Vantornout at Leuven. © Kristel van Gilst
by Christine Vardaros
To Klaas Vantornout (Sunweb-Napoleon Games), there is nothing more important than winning one of the two jerseys up for grabs per year—the Belgian stripes and the rainbow stripes. Having to give up his hard-earned Belgian jersey earlier in the month broke this 31-year-old’s heart, but he continues to hold onto hope that he can shortly turn his luck around in time for World Championships where dreams do come true—at least for one lucky person.
“The last year was the most beautiful year of my career—in the most beautiful jersey that exists—the Belgian National jersey. While I got to ride in it—whether it was in training or in the races, I was extremely proud. Nobody can take that away from me.” He came very close to snagging the second jersey as well, but lost out to Sven Nys in the final meters.
This year’s Belgian National Championships should have again proved the perfect course for Vantornout to strut his talents. It was a hard, muddy, technical race with lots of running. Unfortunately, we will never know what he was truly capable of due to a combination of illness and the emotional toll he sustained due to the pre-Nationals drama over the placing of barriers on the track—an issue well-documented in the Belgian press, since cyclocross racers there are tabloid fodder.
The drama all started when Vantornout was checking out the track nine days before the race. As the course was not yet fully set up, Vantornout asked one of the on-site organizers where they had planned to set up the barriers. He had then suggested to relocate them after a bend in the track to ensure that the bunny-hopping specialists like Sven Nys would not get an unfair advantage. Contrary to what was weaved throughout the Belgian press, Vantornout repeatedly denied offering money to the organizer in exchange for barrier placement. Unfortunately this rumor got completely blown out of proportion. Even some of his fellow competitors had a field day with it on Twitter, returning with both harsh words for Vantornout as well as some bantering amongst themselves about paying off Nys to include strategic barriers in his own GP Sven Nys.
This circus of events further made its rounds through the press when Nys publicly announced that he would not bunny-hop the barriers to prove that the race can be won without barrier-hopping. Nys went on to win the race, bunny-hop free, while Vantornout DNF’d. Vantornout’s pre-race plan was to react to the unfortunate situation with the pedals but it proved to be that bit too emotionally trying.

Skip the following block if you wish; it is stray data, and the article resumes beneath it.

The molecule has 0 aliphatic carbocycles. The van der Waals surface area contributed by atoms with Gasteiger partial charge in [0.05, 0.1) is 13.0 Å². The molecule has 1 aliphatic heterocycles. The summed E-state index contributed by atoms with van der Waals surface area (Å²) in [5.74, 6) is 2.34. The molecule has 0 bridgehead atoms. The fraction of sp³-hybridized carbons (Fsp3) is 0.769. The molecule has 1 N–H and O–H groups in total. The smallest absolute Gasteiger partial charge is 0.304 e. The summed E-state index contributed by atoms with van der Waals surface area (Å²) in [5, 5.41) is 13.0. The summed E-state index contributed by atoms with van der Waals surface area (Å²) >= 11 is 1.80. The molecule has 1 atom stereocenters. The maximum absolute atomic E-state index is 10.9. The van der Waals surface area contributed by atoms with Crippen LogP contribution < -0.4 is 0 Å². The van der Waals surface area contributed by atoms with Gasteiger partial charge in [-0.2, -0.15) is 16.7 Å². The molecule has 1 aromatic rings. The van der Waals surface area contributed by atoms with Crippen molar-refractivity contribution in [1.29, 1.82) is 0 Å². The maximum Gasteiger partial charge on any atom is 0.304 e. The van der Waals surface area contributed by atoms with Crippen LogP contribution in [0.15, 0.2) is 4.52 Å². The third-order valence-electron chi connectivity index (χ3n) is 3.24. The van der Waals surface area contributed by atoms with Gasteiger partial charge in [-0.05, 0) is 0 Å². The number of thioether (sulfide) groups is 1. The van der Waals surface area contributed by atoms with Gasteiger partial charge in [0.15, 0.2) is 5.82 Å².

“The last weeks I wasn’t good because of a viral infection. And in top sport, there are no miracles. And then there was a lot of hoopla with the barriers, accompanied by unjust criticism. That surely ate away at me. Cyclocross is a very small world. We are only 3-4 toppers and the sport is enormously popular in Belgium. And the press can be very harsh. The press can make you big but it can also seriously break you down.”
The next day, Vantornout came back with a second place in Otegem, proving to the naysayers that his legs were very much in order and that he could be on target for Worlds.
“There are only two jerseys to earn per year and of course everyone wants one. And one of those chances has already passed. I also realize that the chance is very small for me to win the last jersey left but I’m doing everything I can.”
While Vantornout works to get back to a relaxed mental state, the illness he sustained during the heavy Christmas period of racing continues to haunt him. “Now I’m no longer sick. But the viral infection did its work on my condition. It’s a bit less. I noticed it in the Belgian Championships. My priority is to first get back to my calm mental state of mind then the rest should follow, I hope.”
The following week in Leuven, he had to yet again step out of the race because he simply wasn’t recovered yet. Keeping a positive attitude, Vantornout quips, “Well… It can’t get worse. It can only get better and I have to look at the positive.”
Vantornout spent the following week in Mallorca with teammate Kevin Pauwels to relax, recharge and rebuild, hoping to gain a few extra percentages of fitness before the big day. During that week, he trained longer and harder than he has the whole season.
Although he only placed tenth in Nommay World Cup at the end of his training period – one week before Worlds, it was enough to give him a positive feeling that his fight for the rainbow jersey is not yet lost. In fact, he half-expected that his result in Nommay would be sub-par considering he would not yet be recovered from his overload week in Mallorca.
Over the season, Vantornout had two victories in Aardooie and Superprestige Ruddervoorde, a hometown race located less than 10km from where he grew up. He’s also visited the podium an additional ten times which makes for an impressive season… If only his top priority wasn’t strictly jersey-related.
Course conditions will certainly partly determine how close he comes to the big payout. “I hope that it’s a muddy track. If it is hard packed, then it would be a very fast course. Then the non-Belgians can play a very big role. “
Will it all come together in time for Vantornout? He took a gamble by running his body super hard two weeks before Worlds. But it is a gamble he gladly takes as it is the jersey or nothing. While he admittedly doesn’t count on miracles, if he can recover from his training overload he can very well win those extra percentage points needed to possibly overturn pre-race favorite Nys.